Science

Look up this weekend! A seasonal Blue Moon will peak on Sunday

Look up this weekend! A seasonal Blue Moon will peak on Sunday to mark the third full moon of the summer

  • A Blue Moon will rise tonight, but appear at its fullest on Sunday at 8:02am ET
  • It will not shine blue, but appear in a ghostly white that lights up the sky
  • The name is given to the third full moon in a season – there will be four this summer 


A rare Blue Moon will rise this weekend, marking the only full moon in August and the third of the summer season.

Unfortunately, Earth’s natural satellite will not live up to its name – it will not shine a stunning blue in the night sky, rather glow a ghostly white.

The average Blue Moon only appears once every three years, but this summer will see four full moons and the third in a season is always called a Blue Moon.

The last one rose on October 31, 2020, lighting up the night sky on Halloween – a rare event that happens every 19 years.

The Blue Moon will rise Friday, but reach its fullest Sunday, August 22 at 8:02am ET and will be visible to most of the world until Monday morning.

 A rare Blue Moon will rise this weekend, marking the only full moon in August and the third of the summer season. Pictured is the Blue Moon hanging over Lodon on January 2018

The first recorded use of ‘Blue Moon’ in English dates from 1528, but according to NASA, the name may come from dust in the moon’s atmosphere causing it to appear blue to those on Earth. 

This specific moon was called the Sturgeon Moon by the Algonquin tribes, as it reflected the time of year when the large fish was easily caught in the Great Lakes and other major US water bodies.

It was also referred to by the Green Corn Moon by the same tribe to signify that crops were ready for harvest.

This weekend’s cosmic event corresponds with the Hindu festival Raksha Bandhan, which is a celebration of the bond between brothers and sisters.

The average Blue Moon only appears once every three years, but this summer will see four full moons and the third in a season is always called a Blue Moon. The last one rose on October 31, 2020 (pictured in Las Vegas), lighting up the night sky on Halloween

The average Blue Moon only appears once every three years, but this summer will see four full moons and the third in a season is always called a Blue Moon. The last one rose on October 31, 2020 (pictured in Las Vegas), lighting up the night sky on Halloween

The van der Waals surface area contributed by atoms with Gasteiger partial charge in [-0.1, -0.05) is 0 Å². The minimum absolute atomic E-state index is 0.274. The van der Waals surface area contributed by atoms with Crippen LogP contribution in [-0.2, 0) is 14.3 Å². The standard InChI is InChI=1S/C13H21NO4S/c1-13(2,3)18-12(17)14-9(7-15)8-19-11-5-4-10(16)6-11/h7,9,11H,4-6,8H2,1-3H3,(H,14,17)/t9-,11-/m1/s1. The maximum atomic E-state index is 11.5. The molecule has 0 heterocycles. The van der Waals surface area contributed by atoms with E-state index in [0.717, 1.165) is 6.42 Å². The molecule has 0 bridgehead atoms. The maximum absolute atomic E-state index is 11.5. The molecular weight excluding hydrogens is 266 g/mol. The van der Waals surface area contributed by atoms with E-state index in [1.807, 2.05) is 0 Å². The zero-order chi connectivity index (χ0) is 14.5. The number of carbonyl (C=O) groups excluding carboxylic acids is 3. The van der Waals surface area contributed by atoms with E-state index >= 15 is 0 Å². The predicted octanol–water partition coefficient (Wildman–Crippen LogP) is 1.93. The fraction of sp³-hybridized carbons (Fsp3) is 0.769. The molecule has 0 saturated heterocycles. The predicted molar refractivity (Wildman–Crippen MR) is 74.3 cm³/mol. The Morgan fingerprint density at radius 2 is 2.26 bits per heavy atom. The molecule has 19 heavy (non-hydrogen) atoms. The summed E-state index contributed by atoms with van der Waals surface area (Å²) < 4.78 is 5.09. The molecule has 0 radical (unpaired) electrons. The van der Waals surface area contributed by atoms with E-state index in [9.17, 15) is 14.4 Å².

Every full moon is a holiday in Sri Lanka, which will be celebrating Nikini Poya.

This honors the first Buddhist council, which took place about 2,400 years ago.

In Kandy, Sri Lanka, the Blue Moon falls at the end of the Esala Perahera festival, also known as the Festival of the Tooth, a two-week Buddhist festival held each year, according to NASA.

Also making an appearance on Sunday will be Venus at 8:45pm ET, which can be seen in the western sky.

Another cosmic event putting on stunning show earlier this month, when one of the most spectacular meteor showers peaked on the evening of August 12. Called the Perseids , skywatchers saw up to 40 shoot stars streak across the sky every hour that night. Perseids shower taken from Oxfordshire, UK

Another cosmic event putting on stunning show earlier this month, when one of the most spectacular meteor showers peaked on the evening of August 12. Called the Perseids , skywatchers saw up to 40 shoot stars streak across the sky every hour that night. Perseids shower taken from Oxfordshire, UK

The next brightest planet will be Jupiter, appearing in the east-southeast, as well as Saturn, which will sit southeast.

Another cosmic event putting on stunning show earlier this month, when one of the most spectacular meteor showers peaked on the evening of August 12. 

Called the Perseids, skywatchers saw up to 40 shoot stars streak across the sky every hour that Thursday night.

The shower takes place when the Earth ploughs through debris left behind by the Swift-Tuttle Comet during its trips through the inner solar system. 

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